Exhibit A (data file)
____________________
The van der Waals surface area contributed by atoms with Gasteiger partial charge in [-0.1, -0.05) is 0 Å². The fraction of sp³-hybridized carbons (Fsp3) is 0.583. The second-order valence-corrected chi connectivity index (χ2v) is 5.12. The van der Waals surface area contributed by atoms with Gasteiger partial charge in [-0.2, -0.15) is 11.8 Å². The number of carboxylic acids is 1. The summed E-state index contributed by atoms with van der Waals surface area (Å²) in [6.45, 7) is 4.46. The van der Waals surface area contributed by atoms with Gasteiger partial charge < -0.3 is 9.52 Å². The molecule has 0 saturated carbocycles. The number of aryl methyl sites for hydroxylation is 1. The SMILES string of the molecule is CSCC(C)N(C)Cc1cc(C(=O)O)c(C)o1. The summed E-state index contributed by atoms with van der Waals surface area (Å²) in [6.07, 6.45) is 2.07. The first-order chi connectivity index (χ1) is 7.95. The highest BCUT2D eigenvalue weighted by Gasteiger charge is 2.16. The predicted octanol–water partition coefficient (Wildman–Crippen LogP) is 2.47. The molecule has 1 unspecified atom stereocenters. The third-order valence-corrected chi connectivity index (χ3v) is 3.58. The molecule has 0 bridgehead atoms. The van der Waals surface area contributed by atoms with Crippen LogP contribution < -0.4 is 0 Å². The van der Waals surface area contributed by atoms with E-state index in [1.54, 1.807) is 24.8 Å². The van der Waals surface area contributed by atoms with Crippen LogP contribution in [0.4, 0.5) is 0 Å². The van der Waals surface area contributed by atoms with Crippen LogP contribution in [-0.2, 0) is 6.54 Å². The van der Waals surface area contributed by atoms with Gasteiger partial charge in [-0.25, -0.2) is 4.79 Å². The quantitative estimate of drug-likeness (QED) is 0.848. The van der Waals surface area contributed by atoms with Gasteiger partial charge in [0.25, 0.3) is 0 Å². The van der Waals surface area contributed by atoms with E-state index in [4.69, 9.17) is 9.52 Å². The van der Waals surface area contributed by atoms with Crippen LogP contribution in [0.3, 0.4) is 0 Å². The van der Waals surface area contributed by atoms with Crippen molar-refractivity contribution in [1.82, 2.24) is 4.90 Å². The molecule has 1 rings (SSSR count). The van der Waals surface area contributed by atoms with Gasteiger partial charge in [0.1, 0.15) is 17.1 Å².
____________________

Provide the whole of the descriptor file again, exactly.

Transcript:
The van der Waals surface area contributed by atoms with Gasteiger partial charge in [-0.1, -0.05) is 0 Å². The fraction of sp³-hybridized carbons (Fsp3) is 0.583. The second-order valence-corrected chi connectivity index (χ2v) is 5.12. The van der Waals surface area contributed by atoms with Gasteiger partial charge in [-0.2, -0.15) is 11.8 Å². The number of carboxylic acids is 1. The summed E-state index contributed by atoms with van der Waals surface area (Å²) in [6.45, 7) is 4.46. The van der Waals surface area contributed by atoms with Gasteiger partial charge < -0.3 is 9.52 Å². The molecule has 0 saturated carbocycles. The number of aryl methyl sites for hydroxylation is 1. The SMILES string of the molecule is CSCC(C)N(C)Cc1cc(C(=O)O)c(C)o1. The summed E-state index contributed by atoms with van der Waals surface area (Å²) in [6.07, 6.45) is 2.07. The first-order chi connectivity index (χ1) is 7.95. The highest BCUT2D eigenvalue weighted by Gasteiger charge is 2.16. The predicted octanol–water partition coefficient (Wildman–Crippen LogP) is 2.47. The molecule has 1 unspecified atom stereocenters. The third-order valence-corrected chi connectivity index (χ3v) is 3.58. The molecule has 0 bridgehead atoms. The van der Waals surface area contributed by atoms with Crippen LogP contribution < -0.4 is 0 Å². The van der Waals surface area contributed by atoms with E-state index in [1.54, 1.807) is 24.8 Å². The van der Waals surface area contributed by atoms with Crippen LogP contribution in [0.4, 0.5) is 0 Å². The van der Waals surface area contributed by atoms with Crippen LogP contribution in [-0.2, 0) is 6.54 Å². The van der Waals surface area contributed by atoms with Gasteiger partial charge in [-0.25, -0.2) is 4.79 Å². The quantitative estimate of drug-likeness (QED) is 0.848. The van der Waals surface area contributed by atoms with Gasteiger partial charge in [0.25, 0.3) is 0 Å². The van der Waals surface area contributed by atoms with E-state index in [4.69, 9.17) is 9.52 Å². The van der Waals surface area contributed by atoms with Crippen LogP contribution in [0.3, 0.4) is 0 Å². The van der Waals surface area contributed by atoms with Crippen molar-refractivity contribution in [1.82, 2.24) is 4.90 Å². The molecule has 1 rings (SSSR count). The van der Waals surface area contributed by atoms with Gasteiger partial charge in [0.1, 0.15) is 17.1 Å².